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Jumaat, 29 Mei 2009

AROMATHERAPY THERAPEUTIC MASSAGE TREATMENT EFFECT


Therapeutic effect
From Wikipedia, the free encyclopedia

A therapeutic effect is a consequence of a medical treatment of any kind, the results of which are judged to be desirable and beneficial. This is true whether the result was expected, unexpected, or even an unintended consequence of the treatment. An adverse effect, on the other hand, is a harmful and undesired effect.
What constitutes a therapeutic effect versus a side effect is a matter of both the nature of the situation in which a treatment is used and the goals of treatment. There is no inherent difference between therapeutic and undesired side effects; both responses are behavioral/physiologic changes which occur as a response to the treatment strategy or agent. However, those changes which are viewed as desirable, given the situation, are called therapeutic; those undesirable for the situation are viewed as unfavorable.

For example, it widely promoted that "natural" or "organic" agents are more healthy. However, everything in the world has multiple and varying responses when used; both desirable and undesirable effects are inherent parts of the total response. Even water – on which all life on earth depends – can have undesirable, even fatal effects; while increased intake of water can save a dehydrated patient, too much water can lead to water intoxication, sometimes resulting in death, such as in severe pulmonary edema.
As a simple example, the therapeutic effect of diphenhydramine, when used for nasal congestion, is to lessen mucous membrane secretions and the side effect is drowsiness. However, when used for insomnia, as in many over-the-counter preparations, the therapeutic effect of diphenhydramine is drowsiness and the side effect is mucous membrane dryness, which is undesirable, especially if the person using the agent for sleep is already suffering from dry membranes. The more important issue is not the agent, but the situation in which the therapeutic agent is used; a change in the situation can easily totally reverse what is usually considered a therapeutic versus an undesirable side effect.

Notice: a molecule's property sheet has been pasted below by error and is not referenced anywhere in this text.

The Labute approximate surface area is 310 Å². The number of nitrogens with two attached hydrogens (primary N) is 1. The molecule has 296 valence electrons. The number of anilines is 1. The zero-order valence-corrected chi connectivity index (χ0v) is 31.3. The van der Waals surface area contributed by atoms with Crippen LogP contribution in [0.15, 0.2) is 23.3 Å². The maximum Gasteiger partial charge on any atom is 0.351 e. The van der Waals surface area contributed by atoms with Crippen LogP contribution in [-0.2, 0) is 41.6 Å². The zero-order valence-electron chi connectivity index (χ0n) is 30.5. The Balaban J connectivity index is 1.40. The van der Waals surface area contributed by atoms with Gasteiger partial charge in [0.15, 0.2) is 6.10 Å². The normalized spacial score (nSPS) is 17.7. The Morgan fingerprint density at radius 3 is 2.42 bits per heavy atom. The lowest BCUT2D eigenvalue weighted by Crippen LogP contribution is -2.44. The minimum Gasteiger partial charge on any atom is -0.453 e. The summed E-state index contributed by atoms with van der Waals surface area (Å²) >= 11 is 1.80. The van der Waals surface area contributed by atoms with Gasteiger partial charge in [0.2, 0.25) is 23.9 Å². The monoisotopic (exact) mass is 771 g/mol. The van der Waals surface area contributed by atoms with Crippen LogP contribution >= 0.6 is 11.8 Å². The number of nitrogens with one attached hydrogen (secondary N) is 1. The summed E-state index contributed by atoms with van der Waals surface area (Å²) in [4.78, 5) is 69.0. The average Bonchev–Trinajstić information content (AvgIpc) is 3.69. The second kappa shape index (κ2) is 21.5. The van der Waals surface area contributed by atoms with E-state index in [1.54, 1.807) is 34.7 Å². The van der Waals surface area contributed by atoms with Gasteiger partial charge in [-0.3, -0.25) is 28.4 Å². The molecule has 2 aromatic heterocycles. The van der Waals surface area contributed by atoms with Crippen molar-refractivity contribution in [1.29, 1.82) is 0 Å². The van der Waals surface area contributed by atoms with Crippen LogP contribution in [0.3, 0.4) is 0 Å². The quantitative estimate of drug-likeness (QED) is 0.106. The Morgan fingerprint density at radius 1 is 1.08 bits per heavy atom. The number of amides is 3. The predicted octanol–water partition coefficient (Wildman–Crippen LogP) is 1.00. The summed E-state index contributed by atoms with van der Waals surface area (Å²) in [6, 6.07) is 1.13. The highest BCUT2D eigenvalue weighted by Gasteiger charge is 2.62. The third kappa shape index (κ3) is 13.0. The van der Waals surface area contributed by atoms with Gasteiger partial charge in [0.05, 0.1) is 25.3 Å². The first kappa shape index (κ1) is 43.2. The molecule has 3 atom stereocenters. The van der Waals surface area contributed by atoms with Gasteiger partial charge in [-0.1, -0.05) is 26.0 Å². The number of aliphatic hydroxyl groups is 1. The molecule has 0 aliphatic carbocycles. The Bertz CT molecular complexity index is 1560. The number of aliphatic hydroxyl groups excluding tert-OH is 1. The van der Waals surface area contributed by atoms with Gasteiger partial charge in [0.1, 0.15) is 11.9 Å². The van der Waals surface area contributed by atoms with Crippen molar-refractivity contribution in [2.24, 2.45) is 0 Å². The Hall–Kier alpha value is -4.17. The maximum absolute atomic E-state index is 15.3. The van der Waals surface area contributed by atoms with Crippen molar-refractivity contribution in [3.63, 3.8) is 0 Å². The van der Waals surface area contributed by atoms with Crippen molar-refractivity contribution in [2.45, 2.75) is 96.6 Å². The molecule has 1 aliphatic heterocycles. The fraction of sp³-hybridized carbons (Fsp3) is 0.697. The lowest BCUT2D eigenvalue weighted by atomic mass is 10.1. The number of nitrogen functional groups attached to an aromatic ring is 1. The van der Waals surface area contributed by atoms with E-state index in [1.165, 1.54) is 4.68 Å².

Diphenhydramine was originally marketed under the brand name Benadryl in the early 1950s. When taken orally, it typically induces two behavioral responses: (1) drying of mucous membranes, potentially helpful in cases of increased nasal congestion and (2) drowsiness. Diphenhydramine was promoted for reducing nasal congestion, thus response 1 was the considered the therapeutic effect. Since response 2, the drowsiness response, was typically not viewed as desirable, drowsiness was termed a side effect.
When diphenhydramine is used as treatment, these two effects, individual responses, are always bound together and cannot be separated. Even though the dose can be changed and the relative degree of the two responses may be reduced or increased and the degree of the two different responses may be somewhat different at different doses, the two responses cannot be separated. For simplicity of illustration, only two typical responses are mentioned. For completeness, be aware that as with most treatments people usually exhibit additional behavioral responses to diphenhydramine beyond the two mentioned. [1]


For example, it widely promoted that "natural" or "organic" agents are more healthy. However, everything in the world has multiple and varying responses when used; both desirable and undesirable effects are inherent parts of the total response. Even water – on which all life on earth depends – can have undesirable, even fatal effects; while increased intake of water can save a dehydrated patient, too much water can lead to water intoxication, sometimes resulting in death, such as in severe pulmonary edema.